Ethan Zuckerman believes the Internet is the most powerful tool humans have to understand one another’s differences. But, he says, we’ve yet to tap its potential. “The way we use the Internet keeps us from making those connections,” said the director of the MIT Center for Civic Media and founder of Global Voices.
Zuckerman told the hundreds gathered for Knight’s Media Learning Seminar that the sociological phenomenon of homophily — the tendency to gravitate toward people with similar traits — also governs our Web habits and online conversations. "We find the same ways to sort ourselves in whom we associate with online,” Zuckerman said.
In a speech Tuesday, Zuckerman told foundation and community leaders that the task for content producers today is to act as guides to the Internet, helping show audiences not only what they want to see, but what they need to see. “As tourists in a city, if we want to see various parts of the city, we find a guide. How do we create guides for the Internet?” Zuckerman asked.
His work with the Center for Civic Media centers on how to map, contextualize and amplify global voices with tools that, he says, can be applied to any community. Zuckerman’s four-step approach:
1.) Assess your audience.
Figure out who you're hearing from and who you're not hearing from before embarking on creating an information platform. What are the stories you're hearing and stories you are not hearing? Who makes it into the newspapers? Who gets quoted, who doesn't get quoted?
2.) Learn where people are communicating and what tools they are using.
Old-fashioned pen and paper might be the most important way people are communicating in a given community, as MIT has found. Use whatever tools work for the group you are trying to engage. Projects like Voces Moviles — which engaged immigrant workers by using text messages — help people within a community understand information on the platforms they already use. Find out the tools that can best connect people to their specific communities.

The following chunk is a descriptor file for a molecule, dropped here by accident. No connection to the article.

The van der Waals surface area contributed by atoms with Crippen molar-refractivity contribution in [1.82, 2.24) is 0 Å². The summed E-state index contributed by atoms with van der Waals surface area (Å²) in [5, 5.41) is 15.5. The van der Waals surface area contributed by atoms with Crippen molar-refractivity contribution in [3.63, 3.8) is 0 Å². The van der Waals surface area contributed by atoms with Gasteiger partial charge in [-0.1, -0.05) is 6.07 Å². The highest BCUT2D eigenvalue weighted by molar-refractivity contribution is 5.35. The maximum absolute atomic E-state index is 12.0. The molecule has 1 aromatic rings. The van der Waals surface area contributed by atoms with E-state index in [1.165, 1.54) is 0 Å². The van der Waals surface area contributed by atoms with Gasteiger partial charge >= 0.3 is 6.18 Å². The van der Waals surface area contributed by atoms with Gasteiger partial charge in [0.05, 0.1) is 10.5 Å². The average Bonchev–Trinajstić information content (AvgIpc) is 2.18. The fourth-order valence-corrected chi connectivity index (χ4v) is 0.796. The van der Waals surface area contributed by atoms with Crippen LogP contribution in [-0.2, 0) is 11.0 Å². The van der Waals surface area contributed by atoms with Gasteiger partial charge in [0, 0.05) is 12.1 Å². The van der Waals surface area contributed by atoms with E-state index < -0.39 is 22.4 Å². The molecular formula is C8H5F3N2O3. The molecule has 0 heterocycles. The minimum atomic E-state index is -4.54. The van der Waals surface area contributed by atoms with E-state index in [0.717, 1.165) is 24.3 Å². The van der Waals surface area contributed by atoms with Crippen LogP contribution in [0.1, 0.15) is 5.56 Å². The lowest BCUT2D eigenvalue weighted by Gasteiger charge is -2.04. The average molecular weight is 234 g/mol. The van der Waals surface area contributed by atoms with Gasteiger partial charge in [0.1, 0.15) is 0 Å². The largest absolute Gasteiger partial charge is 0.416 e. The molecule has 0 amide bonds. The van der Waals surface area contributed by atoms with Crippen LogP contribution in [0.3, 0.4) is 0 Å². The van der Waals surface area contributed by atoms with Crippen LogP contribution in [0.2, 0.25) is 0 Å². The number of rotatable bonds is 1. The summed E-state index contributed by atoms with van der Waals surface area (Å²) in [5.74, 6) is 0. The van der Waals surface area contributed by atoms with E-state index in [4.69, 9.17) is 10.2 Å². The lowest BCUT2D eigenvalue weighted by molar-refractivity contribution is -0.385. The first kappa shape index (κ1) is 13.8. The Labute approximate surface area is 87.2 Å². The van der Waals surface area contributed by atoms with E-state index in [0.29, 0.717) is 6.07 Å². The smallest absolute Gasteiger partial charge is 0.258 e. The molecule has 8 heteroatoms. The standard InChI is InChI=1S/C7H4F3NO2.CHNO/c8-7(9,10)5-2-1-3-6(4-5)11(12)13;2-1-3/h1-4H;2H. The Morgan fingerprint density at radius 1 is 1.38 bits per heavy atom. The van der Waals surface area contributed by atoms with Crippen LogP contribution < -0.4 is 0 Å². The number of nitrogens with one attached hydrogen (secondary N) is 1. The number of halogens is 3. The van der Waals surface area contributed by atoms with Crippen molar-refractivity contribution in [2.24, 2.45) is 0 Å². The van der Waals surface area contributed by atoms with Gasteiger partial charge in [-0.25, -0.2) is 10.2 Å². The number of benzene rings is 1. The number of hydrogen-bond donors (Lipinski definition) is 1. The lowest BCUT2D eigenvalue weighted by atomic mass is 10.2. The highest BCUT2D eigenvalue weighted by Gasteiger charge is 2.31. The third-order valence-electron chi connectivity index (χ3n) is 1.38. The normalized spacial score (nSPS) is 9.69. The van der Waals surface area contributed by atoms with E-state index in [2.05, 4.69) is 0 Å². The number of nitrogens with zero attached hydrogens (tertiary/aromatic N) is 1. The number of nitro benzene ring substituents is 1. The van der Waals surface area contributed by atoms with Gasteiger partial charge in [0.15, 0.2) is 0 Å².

3.) To effectively compile what people are saying, use curation, translation and context.
Strong online information guides require three main elements, Zuckerman said. Curation, or combing through information in your community to pull out the most interesting or relevant pieces; translation, or making the information understandable, and context, adding why the information matters. “If your job is to tell people what is going on in a given community, take that conversation and make it understandable,” said Zuckerman. “Our responsibility to people who care about our communities is listening to the broader conversations and putting them together in a way that people can listen to them,” said Zuckerman.
4.) Love makes it go.
The people who are successful at engaging their communities using this method do it because they love three things: The communities they’re representing, the online medium, and the ability to say, “I can tell you what's going on in my community and I can get heard all over the world.” Look for others who are “in love” in the same way. It’s a path toward allowing communities to become the participators, creators and curators of their own conversations.
Elise Hu is covering the event as a freelance writer for KnightBlog. She is the digital editor of StateImpact at NPR.